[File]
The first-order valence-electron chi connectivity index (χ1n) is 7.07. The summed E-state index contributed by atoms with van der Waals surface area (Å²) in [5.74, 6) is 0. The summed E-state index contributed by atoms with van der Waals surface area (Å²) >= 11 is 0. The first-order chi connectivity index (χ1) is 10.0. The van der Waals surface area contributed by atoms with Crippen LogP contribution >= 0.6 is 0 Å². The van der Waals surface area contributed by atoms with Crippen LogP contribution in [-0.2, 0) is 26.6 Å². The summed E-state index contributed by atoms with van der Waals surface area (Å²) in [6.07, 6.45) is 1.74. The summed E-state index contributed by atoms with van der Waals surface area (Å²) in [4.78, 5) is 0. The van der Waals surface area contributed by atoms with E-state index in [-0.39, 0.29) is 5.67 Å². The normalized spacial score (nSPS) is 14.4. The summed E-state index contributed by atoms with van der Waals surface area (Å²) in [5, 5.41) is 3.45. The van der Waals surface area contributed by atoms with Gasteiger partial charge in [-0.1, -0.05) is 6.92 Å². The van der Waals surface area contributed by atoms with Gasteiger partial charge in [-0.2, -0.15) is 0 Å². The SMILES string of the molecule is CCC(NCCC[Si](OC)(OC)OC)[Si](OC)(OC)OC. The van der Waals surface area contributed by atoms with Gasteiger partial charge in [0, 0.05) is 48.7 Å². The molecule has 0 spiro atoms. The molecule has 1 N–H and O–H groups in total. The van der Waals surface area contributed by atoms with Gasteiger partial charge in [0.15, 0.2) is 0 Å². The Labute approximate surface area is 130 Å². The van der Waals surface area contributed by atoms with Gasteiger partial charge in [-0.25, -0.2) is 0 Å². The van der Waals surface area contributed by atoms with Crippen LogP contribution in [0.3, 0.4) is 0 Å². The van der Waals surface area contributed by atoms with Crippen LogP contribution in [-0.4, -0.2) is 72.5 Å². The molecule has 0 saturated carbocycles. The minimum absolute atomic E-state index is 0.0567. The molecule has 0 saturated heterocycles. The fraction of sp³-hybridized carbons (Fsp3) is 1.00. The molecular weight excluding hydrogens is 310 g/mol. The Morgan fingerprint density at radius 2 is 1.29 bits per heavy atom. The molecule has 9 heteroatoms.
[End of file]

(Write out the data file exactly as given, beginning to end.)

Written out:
The first-order valence-electron chi connectivity index (χ1n) is 7.07. The summed E-state index contributed by atoms with van der Waals surface area (Å²) in [5.74, 6) is 0. The summed E-state index contributed by atoms with van der Waals surface area (Å²) >= 11 is 0. The first-order chi connectivity index (χ1) is 10.0. The van der Waals surface area contributed by atoms with Crippen LogP contribution >= 0.6 is 0 Å². The van der Waals surface area contributed by atoms with Crippen LogP contribution in [-0.2, 0) is 26.6 Å². The summed E-state index contributed by atoms with van der Waals surface area (Å²) in [6.07, 6.45) is 1.74. The summed E-state index contributed by atoms with van der Waals surface area (Å²) in [4.78, 5) is 0. The van der Waals surface area contributed by atoms with E-state index in [-0.39, 0.29) is 5.67 Å². The normalized spacial score (nSPS) is 14.4. The summed E-state index contributed by atoms with van der Waals surface area (Å²) in [5, 5.41) is 3.45. The van der Waals surface area contributed by atoms with Gasteiger partial charge in [-0.1, -0.05) is 6.92 Å². The van der Waals surface area contributed by atoms with Gasteiger partial charge in [-0.2, -0.15) is 0 Å². The SMILES string of the molecule is CCC(NCCC[Si](OC)(OC)OC)[Si](OC)(OC)OC. The van der Waals surface area contributed by atoms with Gasteiger partial charge in [0, 0.05) is 48.7 Å². The molecule has 0 spiro atoms. The molecule has 1 N–H and O–H groups in total. The van der Waals surface area contributed by atoms with Gasteiger partial charge in [0.15, 0.2) is 0 Å². The Labute approximate surface area is 130 Å². The van der Waals surface area contributed by atoms with Gasteiger partial charge in [-0.25, -0.2) is 0 Å². The van der Waals surface area contributed by atoms with Crippen LogP contribution in [0.3, 0.4) is 0 Å². The van der Waals surface area contributed by atoms with Crippen LogP contribution in [-0.4, -0.2) is 72.5 Å². The molecule has 0 saturated carbocycles. The minimum absolute atomic E-state index is 0.0567. The molecule has 0 saturated heterocycles. The fraction of sp³-hybridized carbons (Fsp3) is 1.00. The molecular weight excluding hydrogens is 310 g/mol. The Morgan fingerprint density at radius 2 is 1.29 bits per heavy atom. The molecule has 9 heteroatoms.